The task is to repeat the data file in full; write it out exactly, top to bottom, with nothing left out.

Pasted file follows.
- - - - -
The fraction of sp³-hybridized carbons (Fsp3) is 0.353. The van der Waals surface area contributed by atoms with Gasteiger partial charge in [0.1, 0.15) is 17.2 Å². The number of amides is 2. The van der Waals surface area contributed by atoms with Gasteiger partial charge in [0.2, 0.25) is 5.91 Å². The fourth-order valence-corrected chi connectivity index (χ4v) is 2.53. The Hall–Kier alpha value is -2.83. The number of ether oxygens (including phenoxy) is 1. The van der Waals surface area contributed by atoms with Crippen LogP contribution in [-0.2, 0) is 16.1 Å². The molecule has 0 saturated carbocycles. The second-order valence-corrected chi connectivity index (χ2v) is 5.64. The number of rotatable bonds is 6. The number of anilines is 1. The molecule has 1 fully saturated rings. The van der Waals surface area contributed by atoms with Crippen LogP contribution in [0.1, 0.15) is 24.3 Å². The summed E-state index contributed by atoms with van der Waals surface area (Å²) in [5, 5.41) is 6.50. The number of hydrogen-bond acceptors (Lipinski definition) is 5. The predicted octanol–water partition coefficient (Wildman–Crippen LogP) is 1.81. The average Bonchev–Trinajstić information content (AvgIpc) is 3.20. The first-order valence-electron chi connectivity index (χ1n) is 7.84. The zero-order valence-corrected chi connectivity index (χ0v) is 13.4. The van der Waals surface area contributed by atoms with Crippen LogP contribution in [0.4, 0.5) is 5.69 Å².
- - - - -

The fraction of sp³-hybridized carbons (Fsp3) is 0.353. The van der Waals surface area contributed by atoms with Gasteiger partial charge in [0.1, 0.15) is 17.2 Å². The number of amides is 2. The van der Waals surface area contributed by atoms with Gasteiger partial charge in [0.2, 0.25) is 5.91 Å². The fourth-order valence-corrected chi connectivity index (χ4v) is 2.53. The Hall–Kier alpha value is -2.83. The number of ether oxygens (including phenoxy) is 1. The van der Waals surface area contributed by atoms with Crippen LogP contribution in [-0.2, 0) is 16.1 Å². The molecule has 0 saturated carbocycles. The second-order valence-corrected chi connectivity index (χ2v) is 5.64. The number of rotatable bonds is 6. The number of anilines is 1. The molecule has 1 fully saturated rings. The van der Waals surface area contributed by atoms with Crippen LogP contribution in [0.1, 0.15) is 24.3 Å². The summed E-state index contributed by atoms with van der Waals surface area (Å²) in [5, 5.41) is 6.50. The number of hydrogen-bond acceptors (Lipinski definition) is 5. The predicted octanol–water partition coefficient (Wildman–Crippen LogP) is 1.81. The average Bonchev–Trinajstić information content (AvgIpc) is 3.20. The first-order valence-electron chi connectivity index (χ1n) is 7.84. The zero-order valence-corrected chi connectivity index (χ0v) is 13.4. The van der Waals surface area contributed by atoms with Crippen LogP contribution in [0.4, 0.5) is 5.69 Å².